CBM Eligibility: Patent Must Have a Claim that Contains, However Phrased, a Financial Activity Element

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A patent that is merely incidental to a financial activity is not sufficient to render that patent eligible for CBM review.  Secure Access, LLC v. PNC Bank National Association et. al, Case No. 2016-1353 (Fed. Cir. Feb. 21, 2017).  In Secure Access, the Federal Circuit reversed and vacated the PTAB’s decision that U.S. Patent No. 7,631,191 (“the ’191 patent) is a CBM patent.  The Board had concluded that the method and apparatus claimed by the ’191 patent “perform operations used in the practice, administration, or management of a financial product or services and are incidental to a financial activity.”  (Op. at 18).  The Court concluded that the Board had improperly broadened the scope of the statute that defines a CBM patent, and that under proper scope, the ’191 patent is not a CBM patent. Continue Reading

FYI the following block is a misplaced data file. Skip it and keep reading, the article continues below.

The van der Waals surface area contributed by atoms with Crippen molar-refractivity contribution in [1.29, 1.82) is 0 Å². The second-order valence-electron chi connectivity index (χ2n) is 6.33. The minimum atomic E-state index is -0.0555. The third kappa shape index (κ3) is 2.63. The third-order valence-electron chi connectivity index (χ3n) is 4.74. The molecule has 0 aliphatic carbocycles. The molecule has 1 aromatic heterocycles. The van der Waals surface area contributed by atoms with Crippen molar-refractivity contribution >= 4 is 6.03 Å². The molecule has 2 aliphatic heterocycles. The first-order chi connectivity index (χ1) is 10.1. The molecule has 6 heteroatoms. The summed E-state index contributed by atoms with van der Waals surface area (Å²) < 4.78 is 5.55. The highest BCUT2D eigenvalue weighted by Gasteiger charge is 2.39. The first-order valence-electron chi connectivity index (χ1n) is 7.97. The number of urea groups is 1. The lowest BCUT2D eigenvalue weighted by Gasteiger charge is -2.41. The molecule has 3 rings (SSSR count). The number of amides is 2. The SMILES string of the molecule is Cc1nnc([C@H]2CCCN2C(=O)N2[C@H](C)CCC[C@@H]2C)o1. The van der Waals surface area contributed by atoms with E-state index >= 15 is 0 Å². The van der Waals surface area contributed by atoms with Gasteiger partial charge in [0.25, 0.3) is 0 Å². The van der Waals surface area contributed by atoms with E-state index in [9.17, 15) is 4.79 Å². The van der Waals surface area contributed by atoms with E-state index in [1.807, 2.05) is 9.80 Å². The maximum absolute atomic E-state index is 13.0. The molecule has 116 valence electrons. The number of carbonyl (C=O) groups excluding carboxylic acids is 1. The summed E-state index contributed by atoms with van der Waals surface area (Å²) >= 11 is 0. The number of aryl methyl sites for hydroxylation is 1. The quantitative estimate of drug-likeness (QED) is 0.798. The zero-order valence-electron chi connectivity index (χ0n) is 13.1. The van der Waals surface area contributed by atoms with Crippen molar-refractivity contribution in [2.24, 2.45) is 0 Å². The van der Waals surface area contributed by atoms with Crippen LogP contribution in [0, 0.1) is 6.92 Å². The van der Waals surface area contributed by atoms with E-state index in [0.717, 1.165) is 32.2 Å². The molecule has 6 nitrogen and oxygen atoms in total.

Another VIMOVO® Patent Survives Challenge by Coalition for Affordable Drugs – Updating the CFAD Scorecard

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In the spirit of “if at first you don’t succeed, try, try again,” the Coalition for Affordable Drugs (CFAD) challenged a fourth Orange Book-listed patent relating to VIVOMO®, Horizon Pharma’s naproxen/ esomeprazole product.  While denying CFAD’s previous three petitions, the PTAB instituted inter partes review for U.S. Patent No. 8,945,621.  Despite CFAD’s success at the institute phase, the PTAB ultimately determined in its Final Written Decision that the Petitioner did not meet its burden in proving the unpatentability of the challenged claims. Continue Reading

PTAB Bar Association Conference Kicks Off with Keynote Address